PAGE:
‘If successful on a larger scale, this has the exciting possibility of being a major treatment option for hearing loss.’
Steroids may lessen the effects of noise-induced hearing loss (NIHL), according to a recent report in Military Medicine, based on data from four trials.
The U.S. researchers suggested the drugs may work by reducing inflammation involved in NIHL, giving some protection to hair cells in the ear.
They also found that hyperbaric treatment — breathing oxygen in a pressurised tank — had a similar effect, improving hearing by around seven decibels. It is not clear why.
IS talking therapy the key to helping children overcome their fear of dentists? A trial at the University of Sheffield will offer cognitive behavioural therapy — shown to ease anxiety — to 600 children aged nine to 16, from 30 dental practices across England and Wales. One in three children fears the dentist.
When your weight turns into real pain in the neck
Poor posture is linked to neck pain, but your body mass index (BMI) may also be a risk factor.
A team at Texas A&M University in the U.S. set out to learn whether poor posture was the sole reason for neck stiffness in office workers. The study saw 40 healthy people do exercises that mimic workplace neck strain to the point of exhaustion. A weighted helmet increased the pressure, reports the journal Human Factors.
While posture and the time the exercises were done affected neck strength, BMI also played a key role. Studies have found that weight can alter musculoskeletal health.
Spicing up diet could ease arthritic joints
Garlic, ginger, cinnamon and saffron might help treat rheumatoid arthritis, suggests a study published in the journal Nutrients.
Spices have long been used in traditional medicine. Now scientists are exploring their potential benefits for this condition, in which the immune system attacks healthy tissues, causing stiff, painful joints.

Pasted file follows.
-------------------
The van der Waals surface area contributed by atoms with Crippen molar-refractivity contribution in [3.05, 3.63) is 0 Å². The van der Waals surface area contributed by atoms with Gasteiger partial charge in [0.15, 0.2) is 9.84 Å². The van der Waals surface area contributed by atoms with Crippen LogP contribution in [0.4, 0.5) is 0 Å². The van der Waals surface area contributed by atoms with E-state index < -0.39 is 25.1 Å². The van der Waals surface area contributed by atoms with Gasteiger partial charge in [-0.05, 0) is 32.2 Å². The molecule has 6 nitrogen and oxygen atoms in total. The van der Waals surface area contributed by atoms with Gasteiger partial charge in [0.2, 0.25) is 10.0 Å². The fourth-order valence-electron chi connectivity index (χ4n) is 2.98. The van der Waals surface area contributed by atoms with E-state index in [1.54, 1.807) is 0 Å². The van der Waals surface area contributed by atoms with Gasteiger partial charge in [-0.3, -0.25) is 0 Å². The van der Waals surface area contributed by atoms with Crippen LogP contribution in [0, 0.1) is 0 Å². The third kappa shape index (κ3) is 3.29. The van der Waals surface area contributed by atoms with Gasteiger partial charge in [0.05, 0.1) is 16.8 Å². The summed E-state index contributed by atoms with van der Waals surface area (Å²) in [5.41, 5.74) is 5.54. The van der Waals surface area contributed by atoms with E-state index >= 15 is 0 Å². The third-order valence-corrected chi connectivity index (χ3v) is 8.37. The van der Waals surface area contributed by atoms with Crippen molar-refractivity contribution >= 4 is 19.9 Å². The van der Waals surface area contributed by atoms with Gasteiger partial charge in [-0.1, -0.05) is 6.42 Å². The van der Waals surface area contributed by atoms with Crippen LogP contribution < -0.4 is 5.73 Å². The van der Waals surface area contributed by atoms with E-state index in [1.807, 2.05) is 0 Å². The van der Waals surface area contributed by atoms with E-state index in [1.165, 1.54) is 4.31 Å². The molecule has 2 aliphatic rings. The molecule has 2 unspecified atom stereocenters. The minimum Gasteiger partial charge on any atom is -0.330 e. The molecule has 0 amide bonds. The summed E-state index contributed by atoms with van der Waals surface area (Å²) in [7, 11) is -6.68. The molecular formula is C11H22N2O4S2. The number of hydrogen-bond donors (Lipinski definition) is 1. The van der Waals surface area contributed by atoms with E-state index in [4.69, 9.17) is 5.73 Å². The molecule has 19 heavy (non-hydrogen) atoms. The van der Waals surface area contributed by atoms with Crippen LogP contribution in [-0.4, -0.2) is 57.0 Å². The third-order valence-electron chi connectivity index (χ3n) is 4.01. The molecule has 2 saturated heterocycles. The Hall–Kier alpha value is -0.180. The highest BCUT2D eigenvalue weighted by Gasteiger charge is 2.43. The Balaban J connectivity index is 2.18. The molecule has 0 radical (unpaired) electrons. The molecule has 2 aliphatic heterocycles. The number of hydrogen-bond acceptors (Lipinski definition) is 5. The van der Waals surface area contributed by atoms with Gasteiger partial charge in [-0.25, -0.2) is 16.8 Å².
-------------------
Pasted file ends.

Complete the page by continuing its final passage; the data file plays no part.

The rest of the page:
Researchers from the University of Lille in France suggest the spices might be helpful due to their anti-inflammatory effects, and could complement existing drugs for chronic inflammatory diseases.
A compound in ginger called 6-shogaol, for example, has been shown to reduce swelling, while cinnamon blocks immune cells that trigger inflammation.
Garlic (pictured), ginger, cinnamon and saffron might help treat rheumatoid arthritis, suggests a study published in the journal Nutrients
The turns of phrase that reveal scientific truths. This week: Sweetie-pie
We often use language related to sweet food when referring to loved ones, such as sweetie, sweetie-pie and sugar.
But scientists have shown this isn’t just coincidence. In a 2019 study, 23 participants were asked either to put rock sweets or tasteless white kidney beans in their mouths, while answering queries about words, such as how familiar they were, and how romantic they found them.
Those given the sweets had a faster understanding of, and greater engagement with, romantic words. The researchers, writing in the journal Frontiers in Psychology, suggest that the sensory experience of taste can influence our thoughts and feelings.
What’s in it?
This week: Regaine scalp solution for hair loss
Minoxidil: This chemical is a ‘vasodilator’, meaning it widens the blood vessels, increasing blood flow. It’s thought that by applying it to the scalp, the rise in blood flow will stimulate hair growth.
Ethanol: This is alcohol, which is a solvent. It dissolves all the other ingredients so they can combine.
Propylene glycol: The organic compound takes the form of a thick, colourless liquid, and gives Regaine its texture.
Glycols tend to be non-irritating, non-volatile (unlikely to evaporate) and non-toxic, making them suitable for use in cosmetics.